7. Start an HTTP server that listens on port 80 by using one of the following commands:

    posix-terminal
    python2.7 -m SimpleHTTPServer 80

    or

    posix-terminal
    python3 -m http.server 80
  8. To browse the files on your VM, start a browser on your desktop and point it to port 80 for the public IP address.

Default firewall rules for public IP address allocation

The following default rules apply to public IP address allocation:

  • VPN traffic: all traffic is allowed between (from/to) the VPN and all the workload networks and management network
  • Private cloud internal traffic: all east-west traffic is allowed between (from/to) workload networks and the management network (shown above)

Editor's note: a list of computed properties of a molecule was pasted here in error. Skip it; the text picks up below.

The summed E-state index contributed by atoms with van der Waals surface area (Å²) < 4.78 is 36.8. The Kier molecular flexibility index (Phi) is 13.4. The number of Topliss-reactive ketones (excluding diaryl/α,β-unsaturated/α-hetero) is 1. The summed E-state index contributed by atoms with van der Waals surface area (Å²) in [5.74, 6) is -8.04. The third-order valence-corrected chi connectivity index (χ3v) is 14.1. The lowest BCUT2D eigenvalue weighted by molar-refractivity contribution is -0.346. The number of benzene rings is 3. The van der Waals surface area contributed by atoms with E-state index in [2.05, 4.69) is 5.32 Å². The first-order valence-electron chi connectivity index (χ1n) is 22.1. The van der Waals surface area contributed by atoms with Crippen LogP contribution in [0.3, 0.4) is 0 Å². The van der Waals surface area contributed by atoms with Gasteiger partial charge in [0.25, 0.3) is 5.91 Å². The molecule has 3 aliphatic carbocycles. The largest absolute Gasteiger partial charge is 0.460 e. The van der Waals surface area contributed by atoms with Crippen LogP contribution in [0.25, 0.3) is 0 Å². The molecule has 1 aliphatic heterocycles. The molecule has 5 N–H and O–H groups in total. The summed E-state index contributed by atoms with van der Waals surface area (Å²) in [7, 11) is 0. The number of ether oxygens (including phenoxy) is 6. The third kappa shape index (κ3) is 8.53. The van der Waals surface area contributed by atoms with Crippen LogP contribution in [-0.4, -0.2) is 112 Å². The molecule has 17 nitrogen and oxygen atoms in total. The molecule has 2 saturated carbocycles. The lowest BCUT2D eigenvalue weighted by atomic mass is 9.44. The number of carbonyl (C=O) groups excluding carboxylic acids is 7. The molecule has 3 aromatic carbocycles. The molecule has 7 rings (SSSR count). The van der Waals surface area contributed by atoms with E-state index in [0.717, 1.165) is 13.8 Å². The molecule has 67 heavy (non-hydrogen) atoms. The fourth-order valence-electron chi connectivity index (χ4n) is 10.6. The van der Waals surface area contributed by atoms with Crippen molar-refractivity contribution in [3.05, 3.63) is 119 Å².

• Internet traffic:

    • All incoming traffic from the internet is denied to workload networks and the management network.
    • All outgoing traffic to the internet is allowed from workload networks or the management network.

To modify any of these rules, see Firewall tables.

Configure other tools and products (optional)

You can further expand the capabilities of your private cloud environment by installing and configuring other tools and products such as VMware Site Recovery Manager (SRM). By doing so, you gain access to other methods of disaster recovery, replication, or other functions to protect your VM.

Some tools and products used with your private cloud might require a user to have administrative privileges in vSphere. In those cases, use one of the solution user accounts provided for you in your private cloud.

What's next

  • Learn how to set up VPN gateways on the VMware Engine network.